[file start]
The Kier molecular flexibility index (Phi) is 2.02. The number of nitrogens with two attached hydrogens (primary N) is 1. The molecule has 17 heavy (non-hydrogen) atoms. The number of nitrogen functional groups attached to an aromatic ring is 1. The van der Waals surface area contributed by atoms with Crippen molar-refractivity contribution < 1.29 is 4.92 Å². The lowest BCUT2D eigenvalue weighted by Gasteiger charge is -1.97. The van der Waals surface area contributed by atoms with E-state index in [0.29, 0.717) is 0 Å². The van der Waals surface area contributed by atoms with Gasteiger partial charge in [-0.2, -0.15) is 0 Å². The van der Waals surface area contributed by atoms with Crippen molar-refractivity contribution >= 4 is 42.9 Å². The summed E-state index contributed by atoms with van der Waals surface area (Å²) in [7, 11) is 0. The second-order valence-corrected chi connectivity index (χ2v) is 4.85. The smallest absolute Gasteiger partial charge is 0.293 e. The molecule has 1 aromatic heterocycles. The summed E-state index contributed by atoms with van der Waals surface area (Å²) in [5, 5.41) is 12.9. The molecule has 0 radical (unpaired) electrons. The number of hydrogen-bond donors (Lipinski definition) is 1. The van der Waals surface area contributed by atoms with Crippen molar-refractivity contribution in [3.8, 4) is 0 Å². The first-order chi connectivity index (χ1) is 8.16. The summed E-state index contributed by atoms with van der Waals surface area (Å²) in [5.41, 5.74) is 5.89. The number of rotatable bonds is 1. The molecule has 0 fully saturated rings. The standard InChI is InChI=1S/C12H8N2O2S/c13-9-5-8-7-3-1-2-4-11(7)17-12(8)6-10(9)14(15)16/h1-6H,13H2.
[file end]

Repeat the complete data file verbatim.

The Kier molecular flexibility index (Phi) is 2.02. The number of nitrogens with two attached hydrogens (primary N) is 1. The molecule has 17 heavy (non-hydrogen) atoms. The number of nitrogen functional groups attached to an aromatic ring is 1. The van der Waals surface area contributed by atoms with Crippen molar-refractivity contribution < 1.29 is 4.92 Å². The lowest BCUT2D eigenvalue weighted by Gasteiger charge is -1.97. The van der Waals surface area contributed by atoms with E-state index in [0.29, 0.717) is 0 Å². The van der Waals surface area contributed by atoms with Gasteiger partial charge in [-0.2, -0.15) is 0 Å². The van der Waals surface area contributed by atoms with Crippen molar-refractivity contribution >= 4 is 42.9 Å². The summed E-state index contributed by atoms with van der Waals surface area (Å²) in [7, 11) is 0. The second-order valence-corrected chi connectivity index (χ2v) is 4.85. The smallest absolute Gasteiger partial charge is 0.293 e. The molecule has 1 aromatic heterocycles. The summed E-state index contributed by atoms with van der Waals surface area (Å²) in [5, 5.41) is 12.9. The molecule has 0 radical (unpaired) electrons. The number of hydrogen-bond donors (Lipinski definition) is 1. The van der Waals surface area contributed by atoms with Crippen molar-refractivity contribution in [3.8, 4) is 0 Å². The first-order chi connectivity index (χ1) is 8.16. The summed E-state index contributed by atoms with van der Waals surface area (Å²) in [5.41, 5.74) is 5.89. The number of rotatable bonds is 1. The molecule has 0 fully saturated rings. The standard InChI is InChI=1S/C12H8N2O2S/c13-9-5-8-7-3-1-2-4-11(7)17-12(8)6-10(9)14(15)16/h1-6H,13H2.